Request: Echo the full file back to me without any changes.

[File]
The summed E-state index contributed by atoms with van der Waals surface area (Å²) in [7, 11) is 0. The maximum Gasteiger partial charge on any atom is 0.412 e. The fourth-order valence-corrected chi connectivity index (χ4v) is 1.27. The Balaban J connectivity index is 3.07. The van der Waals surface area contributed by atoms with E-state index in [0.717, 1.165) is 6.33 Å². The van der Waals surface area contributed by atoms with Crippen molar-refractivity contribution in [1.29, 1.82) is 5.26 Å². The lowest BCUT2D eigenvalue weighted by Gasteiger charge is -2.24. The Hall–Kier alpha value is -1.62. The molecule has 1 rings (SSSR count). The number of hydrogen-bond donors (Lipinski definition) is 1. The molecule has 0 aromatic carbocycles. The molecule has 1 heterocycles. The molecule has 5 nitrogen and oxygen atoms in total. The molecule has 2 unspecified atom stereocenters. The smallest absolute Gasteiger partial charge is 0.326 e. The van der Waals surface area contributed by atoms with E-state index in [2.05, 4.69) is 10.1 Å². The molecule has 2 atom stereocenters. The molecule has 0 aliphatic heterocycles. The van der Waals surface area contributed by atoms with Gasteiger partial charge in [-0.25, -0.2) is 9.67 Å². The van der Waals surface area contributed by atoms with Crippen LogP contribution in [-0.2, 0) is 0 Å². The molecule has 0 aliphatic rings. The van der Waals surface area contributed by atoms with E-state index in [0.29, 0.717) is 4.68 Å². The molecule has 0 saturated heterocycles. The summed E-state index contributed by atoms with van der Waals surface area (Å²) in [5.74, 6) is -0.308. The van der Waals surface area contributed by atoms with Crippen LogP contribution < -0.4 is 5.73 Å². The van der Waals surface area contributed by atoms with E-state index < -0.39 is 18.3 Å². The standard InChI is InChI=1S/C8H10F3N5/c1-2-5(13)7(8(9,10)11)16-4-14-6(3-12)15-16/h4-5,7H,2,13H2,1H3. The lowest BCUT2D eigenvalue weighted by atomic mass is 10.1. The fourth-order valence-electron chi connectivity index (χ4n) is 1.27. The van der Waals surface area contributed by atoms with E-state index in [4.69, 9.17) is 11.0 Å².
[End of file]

The summed E-state index contributed by atoms with van der Waals surface area (Å²) in [7, 11) is 0. The maximum Gasteiger partial charge on any atom is 0.412 e. The fourth-order valence-corrected chi connectivity index (χ4v) is 1.27. The Balaban J connectivity index is 3.07. The van der Waals surface area contributed by atoms with E-state index in [0.717, 1.165) is 6.33 Å². The van der Waals surface area contributed by atoms with Crippen molar-refractivity contribution in [1.29, 1.82) is 5.26 Å². The lowest BCUT2D eigenvalue weighted by Gasteiger charge is -2.24. The Hall–Kier alpha value is -1.62. The molecule has 1 rings (SSSR count). The number of hydrogen-bond donors (Lipinski definition) is 1. The molecule has 0 aromatic carbocycles. The molecule has 1 heterocycles. The molecule has 5 nitrogen and oxygen atoms in total. The molecule has 2 unspecified atom stereocenters. The smallest absolute Gasteiger partial charge is 0.326 e. The van der Waals surface area contributed by atoms with E-state index in [2.05, 4.69) is 10.1 Å². The molecule has 2 atom stereocenters. The molecule has 0 aliphatic heterocycles. The van der Waals surface area contributed by atoms with Gasteiger partial charge in [-0.25, -0.2) is 9.67 Å². The van der Waals surface area contributed by atoms with Crippen LogP contribution in [-0.2, 0) is 0 Å². The molecule has 0 aliphatic rings. The van der Waals surface area contributed by atoms with E-state index in [0.29, 0.717) is 4.68 Å². The molecule has 0 saturated heterocycles. The summed E-state index contributed by atoms with van der Waals surface area (Å²) in [5.74, 6) is -0.308. The van der Waals surface area contributed by atoms with Crippen LogP contribution < -0.4 is 5.73 Å². The van der Waals surface area contributed by atoms with E-state index < -0.39 is 18.3 Å². The standard InChI is InChI=1S/C8H10F3N5/c1-2-5(13)7(8(9,10)11)16-4-14-6(3-12)15-16/h4-5,7H,2,13H2,1H3. The lowest BCUT2D eigenvalue weighted by atomic mass is 10.1. The fourth-order valence-electron chi connectivity index (χ4n) is 1.27. The van der Waals surface area contributed by atoms with E-state index in [4.69, 9.17) is 11.0 Å².